Thursday, March 21, 2013

Practicing New Hand Stitches

At my last stitch class, my friend Patti generously gave me a new stitch dictionary. She gave one to each of us in the class and had them bound with spiral binding so the book lies flat when you use it. This is perfect for learning a stitch as I have to keep referring back to the book when I'm trying out a new stitch.

 Here is the stitch dictionary by Mary Thomas. This book was originally published in 1934 and has been reprinted numerous times.This is a revised full color edition.
Here is the binding that Patti had done. It does almost cut off the edges of some of the pages but you can still see the printing.
Having it lie flat is well worth losing a bit of the margin.

I worked on 8 different stitches today. (You can click on any of the photos to see the stitches more closely.) I wanted to try a few of the stitches that I hadn't done before and see if any would be useful to me. For a stitch to be useful, it needs to be fairly straight forward and not take an age to work. The first stitch I tried was heavy chain stitch. Once I got going, it was an easy stitch. The most important part was to start with a long enough stitch so that you could thread the loop of the chain back through easily. I got off a little at the start but soon figured it out. It curves easily as well.
The next stitch I tried was knotted chain and there are two rows of that because the first row I was being silly and didn't understand how big I was supposed to leave the loop. After I looked back at the stitched sample, I realized that my loops were way too big. Duh... So I did a second row. It wasn't bad working the stitch once I got that part and it stitches fairly quickly. The next thing I tried was cable stitch. I like the look of this stitch and it was fairly simple. I got a bit messed up on the curving part though. The last stitch on this piece is the double knot stitch. Once I figured out the sequence of the knot, this stitch went quickly. But it doesn't look much different than coral stitch which I've tried before.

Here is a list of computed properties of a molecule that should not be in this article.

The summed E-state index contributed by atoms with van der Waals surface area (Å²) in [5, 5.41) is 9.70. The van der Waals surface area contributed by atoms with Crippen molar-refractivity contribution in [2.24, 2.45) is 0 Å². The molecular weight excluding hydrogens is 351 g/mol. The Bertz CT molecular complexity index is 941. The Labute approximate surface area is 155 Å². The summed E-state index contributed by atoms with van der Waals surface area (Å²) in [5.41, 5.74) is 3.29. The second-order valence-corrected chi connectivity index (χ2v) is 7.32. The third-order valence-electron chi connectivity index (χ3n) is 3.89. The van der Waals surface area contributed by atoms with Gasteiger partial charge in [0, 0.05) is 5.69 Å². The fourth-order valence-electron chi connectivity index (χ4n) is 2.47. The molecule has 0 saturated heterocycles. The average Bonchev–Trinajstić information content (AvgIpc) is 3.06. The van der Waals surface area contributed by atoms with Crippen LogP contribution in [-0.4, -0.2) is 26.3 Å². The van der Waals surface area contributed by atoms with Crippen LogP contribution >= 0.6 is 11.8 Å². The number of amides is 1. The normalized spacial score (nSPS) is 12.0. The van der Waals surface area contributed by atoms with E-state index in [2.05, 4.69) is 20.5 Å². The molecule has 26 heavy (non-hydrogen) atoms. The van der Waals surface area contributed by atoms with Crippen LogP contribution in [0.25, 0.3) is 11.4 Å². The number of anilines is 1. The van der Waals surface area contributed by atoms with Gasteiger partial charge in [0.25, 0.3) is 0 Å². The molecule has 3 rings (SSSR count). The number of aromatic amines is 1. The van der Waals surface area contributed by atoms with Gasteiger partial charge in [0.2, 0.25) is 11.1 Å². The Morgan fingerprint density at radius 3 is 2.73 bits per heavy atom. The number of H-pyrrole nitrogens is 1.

Next stitch up was pearl stitch. This took forever to stitch, was hard to keep even and just wasn't worth it for me. It essentially looks like a narrow satin stitch done vertically. It really isn't because there is a twist of the thread but not worth the effort for me. I followed that with the Basque Knot stitch. It took a few tries to get the method down, but then it went along fairly quickly. I like the look of this one and think it might be useful. The next one down is called the petal stitch and is a combination of detached chain and stem stitches worked at the same time. This was an easy one, probably because I already know both of those stitches well. But it makes a nice "leafy" looking border. The last one I tried today was the braid stitch. It wasn't that hard to work once I figured out which way to loop the thread but it isn't really very functional as the loops will pull loose if snagged. It is also hard to get it even with same size loops/stitches each time. I even marked the felt on this one and it still looks pretty wonky.

So the stitches I would do again are heavy chain, cable, basque knot and petal stitch. I used #5 hand dyed perle cotton to stitch on painted polyester felt. I just used what I had on hand with me although I should have used a different color to show up better. If you're thinking about getting the Mary Thomas book, I would recommend it if you know the basics about hand stitching. It is a bit hard to follow the instructions and the pictures/diagrams are not always easy to understand. It would be frustrating for a beginner.

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